wordy

wordy, verbose, prolix, diffuse, redundant can all mean using or marked by the use of more words than are necessary to express the thought.
Wordy often carries no further implications, though it may suggest garrulousness or loquacity when the reference is to speech
{

went into considerable detail about the Fuehrer's thoughts and policies on almost every conceivable subject, being more wordy than any previous letter ... to his Italian partner— Shirer

}
{

a wordy, prolegomenous babbler— Stevenson

}
Verbose suggests overabundance of words as a literary fault characteristic especially of a writer or public speaker or of a work or speech; it often implies resulting dullness or obscurity of expression or a lack of incisiveness, confusion of ideas, or grandiloquence
{

a verbose style

}
{

a dull verbose narrative

}
{

his letters are full of interesting details but they are never verbose

}
Prolix implies such attention to minute details as to extend what is written or told beyond due bounds; the term carries a stronger implication of tediousness or wearisomeness than verbose
{

the belief, so prevalent abroad, that it is typical of Russian literature to be formless, prolix and hysterical— Edmund Wilson

}
{

this, then, was Nuflo's story, told not in Nuflo's manner, which was infinitely prolixHudson

}
Diffuse usually implies verbosity, but it throws the emphasis upon the lack of organization and of the compactness and condensation needed for pointedness and for strength of style; it often attributes flabbiness, looseness, or desultoriness to what is written
{

the one can be profuse on occasion; the other is diffuse whether he will or no— J. R. Lowell

}
{

though Seneca is long-winded, he is not diffuse; he is capable of great concision— T. S. Eliot

}
Redundant can apply to whatever is superfluous
{

older . . . occupations are becoming redundant and obsolete— Barkin

}
but in its specific application to words and phrases the term implies a superfluity that results from being repetitious or unneeded for clarity and accuracy of expression
{

revision of technical prose requires word by word review and elimination of whatever is redundant

}
In its corresponding application to writers, speakers, or utterances redundant implies the use of redundancies (see redundancy under VERBIAGE)
{

the naturally copious and flowing style of the author is generally redundantMackintosh

}
{

she had been, like nearly all very young writers, superfluous of phrase, redundantRose Macaulay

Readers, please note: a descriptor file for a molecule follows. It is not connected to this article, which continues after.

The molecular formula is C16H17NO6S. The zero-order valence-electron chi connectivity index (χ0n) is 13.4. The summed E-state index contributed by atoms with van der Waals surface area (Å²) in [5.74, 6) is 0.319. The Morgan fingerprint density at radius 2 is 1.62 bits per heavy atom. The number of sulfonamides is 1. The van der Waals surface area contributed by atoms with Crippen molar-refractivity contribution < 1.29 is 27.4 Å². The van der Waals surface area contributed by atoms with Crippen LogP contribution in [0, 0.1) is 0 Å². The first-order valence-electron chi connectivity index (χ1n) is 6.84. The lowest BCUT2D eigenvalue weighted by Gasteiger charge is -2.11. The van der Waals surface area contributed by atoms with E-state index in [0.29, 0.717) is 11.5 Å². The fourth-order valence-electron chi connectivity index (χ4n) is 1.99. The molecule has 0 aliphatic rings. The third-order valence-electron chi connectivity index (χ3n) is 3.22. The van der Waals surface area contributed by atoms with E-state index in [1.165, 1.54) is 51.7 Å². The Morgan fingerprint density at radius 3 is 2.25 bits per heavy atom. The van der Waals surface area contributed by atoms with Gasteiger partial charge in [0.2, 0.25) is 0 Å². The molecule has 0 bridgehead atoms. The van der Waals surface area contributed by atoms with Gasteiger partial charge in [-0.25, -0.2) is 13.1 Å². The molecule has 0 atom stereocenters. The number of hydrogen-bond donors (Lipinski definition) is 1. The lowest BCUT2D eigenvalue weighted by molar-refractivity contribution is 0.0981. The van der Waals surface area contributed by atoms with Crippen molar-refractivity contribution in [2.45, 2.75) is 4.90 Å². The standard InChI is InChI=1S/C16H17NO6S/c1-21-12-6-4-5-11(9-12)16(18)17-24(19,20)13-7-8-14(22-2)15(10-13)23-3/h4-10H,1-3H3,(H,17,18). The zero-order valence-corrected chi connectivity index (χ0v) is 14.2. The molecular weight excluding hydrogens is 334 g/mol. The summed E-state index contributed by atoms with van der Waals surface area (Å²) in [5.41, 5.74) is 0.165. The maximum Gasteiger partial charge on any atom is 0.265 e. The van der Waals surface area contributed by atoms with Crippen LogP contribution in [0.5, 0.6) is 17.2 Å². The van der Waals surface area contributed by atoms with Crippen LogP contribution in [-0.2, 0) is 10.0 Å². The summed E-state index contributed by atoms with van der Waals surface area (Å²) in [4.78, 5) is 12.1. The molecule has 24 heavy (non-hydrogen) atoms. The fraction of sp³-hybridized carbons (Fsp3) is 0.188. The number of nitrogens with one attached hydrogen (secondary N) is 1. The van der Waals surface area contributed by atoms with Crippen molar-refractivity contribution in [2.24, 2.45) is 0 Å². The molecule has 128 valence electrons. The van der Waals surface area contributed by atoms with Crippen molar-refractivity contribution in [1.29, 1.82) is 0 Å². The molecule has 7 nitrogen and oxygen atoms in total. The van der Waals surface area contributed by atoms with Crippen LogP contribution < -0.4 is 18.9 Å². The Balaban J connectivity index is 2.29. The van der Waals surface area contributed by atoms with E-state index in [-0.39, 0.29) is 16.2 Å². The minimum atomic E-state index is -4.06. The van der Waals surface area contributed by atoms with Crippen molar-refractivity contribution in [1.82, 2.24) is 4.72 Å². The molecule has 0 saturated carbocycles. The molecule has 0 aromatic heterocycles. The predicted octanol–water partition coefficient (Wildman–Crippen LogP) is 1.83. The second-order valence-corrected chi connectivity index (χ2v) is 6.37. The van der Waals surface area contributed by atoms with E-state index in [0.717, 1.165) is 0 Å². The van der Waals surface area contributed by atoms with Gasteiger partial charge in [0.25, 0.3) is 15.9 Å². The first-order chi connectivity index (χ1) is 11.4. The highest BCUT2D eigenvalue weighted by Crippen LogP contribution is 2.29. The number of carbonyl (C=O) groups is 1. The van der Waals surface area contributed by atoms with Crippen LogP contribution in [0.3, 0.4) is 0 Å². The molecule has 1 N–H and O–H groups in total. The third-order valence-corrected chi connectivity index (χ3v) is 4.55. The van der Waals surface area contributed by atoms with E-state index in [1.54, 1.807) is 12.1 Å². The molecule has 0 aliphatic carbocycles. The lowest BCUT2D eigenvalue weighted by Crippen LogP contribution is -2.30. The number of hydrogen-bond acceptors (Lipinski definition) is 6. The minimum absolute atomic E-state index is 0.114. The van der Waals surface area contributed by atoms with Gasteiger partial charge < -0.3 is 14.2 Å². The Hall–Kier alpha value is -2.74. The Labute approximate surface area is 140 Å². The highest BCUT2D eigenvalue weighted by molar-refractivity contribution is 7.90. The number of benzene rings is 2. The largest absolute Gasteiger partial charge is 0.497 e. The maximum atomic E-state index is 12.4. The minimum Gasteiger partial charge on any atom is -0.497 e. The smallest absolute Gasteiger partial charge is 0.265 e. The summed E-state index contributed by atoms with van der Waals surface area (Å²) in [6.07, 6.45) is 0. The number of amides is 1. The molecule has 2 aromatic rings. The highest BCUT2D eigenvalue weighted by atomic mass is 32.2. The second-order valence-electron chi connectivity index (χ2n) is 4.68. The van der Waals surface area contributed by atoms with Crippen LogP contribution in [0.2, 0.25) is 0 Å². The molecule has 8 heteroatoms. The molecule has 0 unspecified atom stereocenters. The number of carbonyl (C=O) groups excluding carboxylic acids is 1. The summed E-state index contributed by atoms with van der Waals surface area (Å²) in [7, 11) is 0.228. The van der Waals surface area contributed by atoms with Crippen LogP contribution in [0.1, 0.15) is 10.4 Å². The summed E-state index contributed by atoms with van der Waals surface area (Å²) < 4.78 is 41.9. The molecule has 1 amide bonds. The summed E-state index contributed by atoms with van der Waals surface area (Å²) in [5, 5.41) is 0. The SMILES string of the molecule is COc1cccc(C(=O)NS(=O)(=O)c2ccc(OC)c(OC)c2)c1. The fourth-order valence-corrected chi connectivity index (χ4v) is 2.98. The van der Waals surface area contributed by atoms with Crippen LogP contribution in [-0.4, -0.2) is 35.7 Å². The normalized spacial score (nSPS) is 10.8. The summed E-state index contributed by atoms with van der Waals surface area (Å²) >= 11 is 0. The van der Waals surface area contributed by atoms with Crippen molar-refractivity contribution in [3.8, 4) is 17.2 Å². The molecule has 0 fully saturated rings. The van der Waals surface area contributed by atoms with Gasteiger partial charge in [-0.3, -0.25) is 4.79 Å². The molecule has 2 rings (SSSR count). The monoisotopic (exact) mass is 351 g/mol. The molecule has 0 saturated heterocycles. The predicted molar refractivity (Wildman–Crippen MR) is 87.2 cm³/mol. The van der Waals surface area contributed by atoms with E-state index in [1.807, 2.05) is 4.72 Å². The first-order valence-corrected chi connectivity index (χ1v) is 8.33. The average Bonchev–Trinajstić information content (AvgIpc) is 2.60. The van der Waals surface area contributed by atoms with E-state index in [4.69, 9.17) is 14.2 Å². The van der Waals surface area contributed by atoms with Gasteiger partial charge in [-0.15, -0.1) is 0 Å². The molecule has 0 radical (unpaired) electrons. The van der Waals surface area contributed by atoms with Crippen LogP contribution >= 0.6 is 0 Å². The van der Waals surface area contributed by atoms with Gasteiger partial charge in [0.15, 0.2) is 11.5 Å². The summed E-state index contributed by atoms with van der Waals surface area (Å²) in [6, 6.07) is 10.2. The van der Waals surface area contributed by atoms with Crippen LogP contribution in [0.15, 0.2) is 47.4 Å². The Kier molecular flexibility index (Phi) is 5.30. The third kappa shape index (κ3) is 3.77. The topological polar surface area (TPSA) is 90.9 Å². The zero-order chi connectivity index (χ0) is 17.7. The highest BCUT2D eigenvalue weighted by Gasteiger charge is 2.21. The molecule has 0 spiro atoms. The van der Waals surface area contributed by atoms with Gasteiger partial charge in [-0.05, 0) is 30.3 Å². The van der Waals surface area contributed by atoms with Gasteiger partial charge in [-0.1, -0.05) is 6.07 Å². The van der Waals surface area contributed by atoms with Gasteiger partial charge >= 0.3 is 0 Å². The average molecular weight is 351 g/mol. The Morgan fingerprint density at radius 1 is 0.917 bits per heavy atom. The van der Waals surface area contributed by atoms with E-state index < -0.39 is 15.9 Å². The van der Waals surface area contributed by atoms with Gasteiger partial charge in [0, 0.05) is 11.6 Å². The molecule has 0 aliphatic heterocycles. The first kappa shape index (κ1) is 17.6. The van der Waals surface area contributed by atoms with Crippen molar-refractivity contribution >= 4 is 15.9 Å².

}
{

in sharp comment . . . quite demolished the emptiness and the pretentiousness of this redundant plan— Michener

}
Analogous words: *inflated, turgid, tumid, flatulent: bombastic, *rhetorical: loquacious, garrulous, voluble, glib, *talkative
Contrasted words: laconic, *concise, terse, succinct, summary, pithy, compendious

New Dictionary of Synonyms. 2014.

Synonyms:

Look at other dictionaries:

  • Wordy — Word y, a. [Compar. {Wordier}; superl. {Wordiest}.] [1913 Webster] 1. Of or pertaining to words; consisting of words; verbal; as, a wordy war. Cowper. [1913 Webster] 2. Using many words; verbose; as, a wordy speaker. [1913 Webster] 3. Containing… …   The Collaborative International Dictionary of English

  • wordy — [wʉr′dē] adj. wordier, wordiest 1. of words; verbal 2. containing or using many or too many words; verbose wordily adv. wordiness n. SYN. WORDY is the general word implying the use of more words in speaking or writing than are necessary for… …   English World dictionary

  • wordy — index flatulent, loquacious, profuse, prolific, prolix, redundant, turgid, voluble Burton s Legal Thesaurus …   Law dictionary

  • wordy — O.E. wordig verbose; see WORD (Cf. word) + Y (Cf. y) (2) …   Etymology dictionary

  • wordy — [adj] talkative bombastic, chatty*, diffuse, discursive, flatulent, gabby*, garrulous, inflated, lengthy, long winded, loquacious, palaverous, pleonastic, prolix, rambling, redundant, rhetorical, tedious, turgid, verbose, voluble, windy*; concept …   New thesaurus

  • wordy — ► ADJECTIVE (wordier, wordiest) ▪ using or expressed in too many words. DERIVATIVES wordily adverb wordiness noun …   English terms dictionary

  • wordy — wordily, adv. wordiness, n. /werr dee/, adj., wordier, wordiest. 1. characterized by or given to the use of many, or too many, words; verbose: She grew impatient at his wordy reply. 2. pertaining to or consisting of words; verbal. [bef. 1100; ME; …   Universalium

  • wordy — adjective (wordier; est) Date: 12th century 1. using or containing many and usually too many words 2. of or relating to words ; verbal • wordily adverb • wordiness noun Synonyms: wordy …   New Collegiate Dictionary

  • wordy — [[t]wɜ͟ː(r)di[/t]] ADJ GRADED (disapproval) If you describe a person s speech or something that they write as wordy, you disapprove of the fact that they use too many words, especially words which are very long, formal, or literary. The chapter… …   English dictionary

  • wordy — un·wordy; wordy; …   English syllables

Share the article and excerpts

Direct link
Do a right-click on the link above
and select “Copy Link”

We are using cookies for the best presentation of our site. Continuing to use this site, you agree with this.